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Copernical Team

Copernical Team

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Credit: Pixabay/CC0 Public Domain

The EU launched Tuesday a billion-euro fund to support startups in the space sector with the hope it will be a "game changer" and attract private investors into the key sector.

Named the Cassini fund after the Italian astronomer, it was launched as part of the European Investment Fund (EIF) which provides risk financing to small and medium-sized businesses across Europe.

"Many of our startups cannot get sizeable equity investment in the EU once they need to scale up," said Thierry Breton, the EU's internal market commissioner, at a gathering for the European space industry in Brussels.

He said the firms are thus forced to turn to non-EU investors.

"This is a major loss for Europe. The Cassini Fund will be a game changer," he added.

The head of the EIF, Alain Godard, said that each euro the fund invests typically attracts three or four euros of private investment from firms that otherwise would have found the project too risky.

A complementary mechanism will provide access to lending to space startups.

The European sector is estimated to account for about 10 percent of the overall economy, and is expected to see its revenues double over the coming decade.

Tuesday, 25 January 2022 15:00

Astronaut hearing test | Cosmic Kiss

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Video: 00:02:14

The International Space Station can be a noisy place. ESA astronaut Matthias Maurer is putting his hearing (and headphone untangling skills) to the test in an experiment called Acoustic Diagnostics.

Acoustic Diagnostics is an Italian Space Agency (ASI) experiment, developed in cooperation with the University of Rome Tor Vergata, to study the effects of microgravity on the hearing of astronauts. The study began during ESA astronaut Luca Parmitano’s mission and monitors what are known as optoacoustic emissions (OAEs).

OAEs are caused when hairs in the inner ear move in response to auditory stimulation. That means the measurement is passive.

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Solar Orbiter’s view of Comet Leonard in ultraviolet

For the second time in its mission so far, the ESA/NASA Solar Orbiter spacecraft has flown through the tail of a comet. Predicted in advance by astronomers at University College London, UK, the spacecraft collected a wealth of science data that now awaits full analysis.

Tuesday, 25 January 2022 09:21

The beauty of the Sun seen from space

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The beauty of the Sun seen from space Image: The beauty of the Sun seen from space
Tuesday, 25 January 2022 06:43

Sols 3362-3363: Sedimentologist's Delight

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Pasadena CA (JPL) Jan 21, 2022
After a few sols of challenges that prevented us from getting close-up MAHLI imaging of this dark outcrop in front of us, today we were finally able to plan the contact science that we were hoping for. Yesterday there was a small rock under the right rear rover wheel, so we had to kick that rock to the curb to get into a stable position for using the rover arm. This morning's downlink data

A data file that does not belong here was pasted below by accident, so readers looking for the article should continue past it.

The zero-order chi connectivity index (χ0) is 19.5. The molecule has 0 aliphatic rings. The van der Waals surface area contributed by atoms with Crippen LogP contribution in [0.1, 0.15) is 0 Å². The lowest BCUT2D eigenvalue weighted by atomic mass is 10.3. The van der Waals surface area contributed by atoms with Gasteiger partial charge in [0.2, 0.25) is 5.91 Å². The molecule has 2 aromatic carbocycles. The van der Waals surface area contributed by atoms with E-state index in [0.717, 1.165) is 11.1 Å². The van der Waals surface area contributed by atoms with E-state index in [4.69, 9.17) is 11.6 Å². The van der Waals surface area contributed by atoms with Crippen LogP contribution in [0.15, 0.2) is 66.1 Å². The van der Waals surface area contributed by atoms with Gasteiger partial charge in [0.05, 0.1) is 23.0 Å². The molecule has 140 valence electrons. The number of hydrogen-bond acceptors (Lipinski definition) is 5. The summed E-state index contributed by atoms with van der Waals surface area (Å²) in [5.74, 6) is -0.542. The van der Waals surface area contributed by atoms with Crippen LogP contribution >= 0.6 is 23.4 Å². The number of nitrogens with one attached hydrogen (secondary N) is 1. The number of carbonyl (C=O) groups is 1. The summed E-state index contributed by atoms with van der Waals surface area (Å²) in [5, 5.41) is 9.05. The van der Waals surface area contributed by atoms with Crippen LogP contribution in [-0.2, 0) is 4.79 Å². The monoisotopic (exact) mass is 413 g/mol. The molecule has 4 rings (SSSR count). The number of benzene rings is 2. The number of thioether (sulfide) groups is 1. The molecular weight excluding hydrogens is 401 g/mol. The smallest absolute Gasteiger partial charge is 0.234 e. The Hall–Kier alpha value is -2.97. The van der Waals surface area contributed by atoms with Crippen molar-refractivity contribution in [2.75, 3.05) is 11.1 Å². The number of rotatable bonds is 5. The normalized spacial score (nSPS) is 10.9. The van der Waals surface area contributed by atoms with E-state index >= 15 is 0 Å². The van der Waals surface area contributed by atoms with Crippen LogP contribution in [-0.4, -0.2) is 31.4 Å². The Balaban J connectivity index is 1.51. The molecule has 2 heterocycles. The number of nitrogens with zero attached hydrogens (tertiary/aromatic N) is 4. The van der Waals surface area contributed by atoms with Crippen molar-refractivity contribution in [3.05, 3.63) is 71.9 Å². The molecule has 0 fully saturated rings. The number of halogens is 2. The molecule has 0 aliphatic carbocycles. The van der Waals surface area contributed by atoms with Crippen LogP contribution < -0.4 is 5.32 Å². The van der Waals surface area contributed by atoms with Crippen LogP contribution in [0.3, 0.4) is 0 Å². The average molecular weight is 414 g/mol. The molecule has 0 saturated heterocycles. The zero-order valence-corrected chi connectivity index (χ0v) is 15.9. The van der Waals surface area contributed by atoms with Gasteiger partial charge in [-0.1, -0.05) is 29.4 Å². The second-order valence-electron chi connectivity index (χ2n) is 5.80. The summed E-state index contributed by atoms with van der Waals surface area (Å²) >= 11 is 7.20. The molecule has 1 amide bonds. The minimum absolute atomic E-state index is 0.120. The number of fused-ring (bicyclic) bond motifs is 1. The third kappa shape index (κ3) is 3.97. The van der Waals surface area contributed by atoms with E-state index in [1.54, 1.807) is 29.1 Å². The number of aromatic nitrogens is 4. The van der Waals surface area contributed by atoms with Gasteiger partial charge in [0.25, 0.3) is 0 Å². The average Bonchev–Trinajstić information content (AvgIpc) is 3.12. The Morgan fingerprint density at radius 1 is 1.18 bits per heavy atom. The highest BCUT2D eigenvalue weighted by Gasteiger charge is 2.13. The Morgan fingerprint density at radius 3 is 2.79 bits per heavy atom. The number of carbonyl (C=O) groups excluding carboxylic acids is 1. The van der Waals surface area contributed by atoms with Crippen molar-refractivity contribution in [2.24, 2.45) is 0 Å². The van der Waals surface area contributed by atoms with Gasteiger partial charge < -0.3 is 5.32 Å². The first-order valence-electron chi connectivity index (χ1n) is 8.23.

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Washington DC (UPI) Jan 24, 2021
A SpaceX Dragon capsule that had transported supplies and experiments to the International Space Station splashed down along the coast of Florida on Monday afternoon. The capsule's four main parachutes were deployed shortly after 4 p.m. EST, and splashdown was confirmed two minutes later, the company said. The freighter delivered some 4,900 pounds of science experiments and stati
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London, UK (SPX) Jan 21, 2022
OneWeb, the low Earth orbit satellite communications company, and Hughes Network Systems LLC has announced a strategic six-year Distribution Partner agreement to provide low Earth orbit (LEO) connectivity services across India. The arrangement between OneWeb and Hughes Communications India Private Ltd. (HCIPL), a joint venture between Hughes and Bharti Airtel Limited, follows the Memorandum of U
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Washington (AFP) Jan 24, 2022
The James Webb Space Telescope has arrived at its cosmic parking spot a million miles away, bringing it a step closer to its mission to unravel the mysteries of the Universe, NASA said Monday. At around 2:00 pm Eastern Time (1900 GMT), the observatory fired its thrusters for five minutes to reach the so-called second Lagrange point, or L2, where it will have access to nearly half the sky at
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Baltimore MD (SPX) Jan 25, 2022
At 2 pm EST Monday, Webb fired its onboard thrusters for nearly five minutes (297 seconds) to complete the final postlaunch course correction to Webb's trajectory. This mid-course correction burn inserted Webb toward its final orbit around the second Sun-Earth Lagrange point, or L2, nearly 1 million miles away from the Earth. The final mid-course burn added only about 3.6 miles per hour (1
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Medford MA (SPX) Jan 21, 2022
Asteroids fly through our solar system all the time, but it's rare for us to take notice of them. But that's changed this week, as an asteroid passes within 1,231,184 miles of Earth on January 18. The asteroid, dubbed 7482 (1994 PC1), was first seen in 1994 and is about two-thirds of a mile wide. One likely reason Americans are paying more attention is because many millions have watched th
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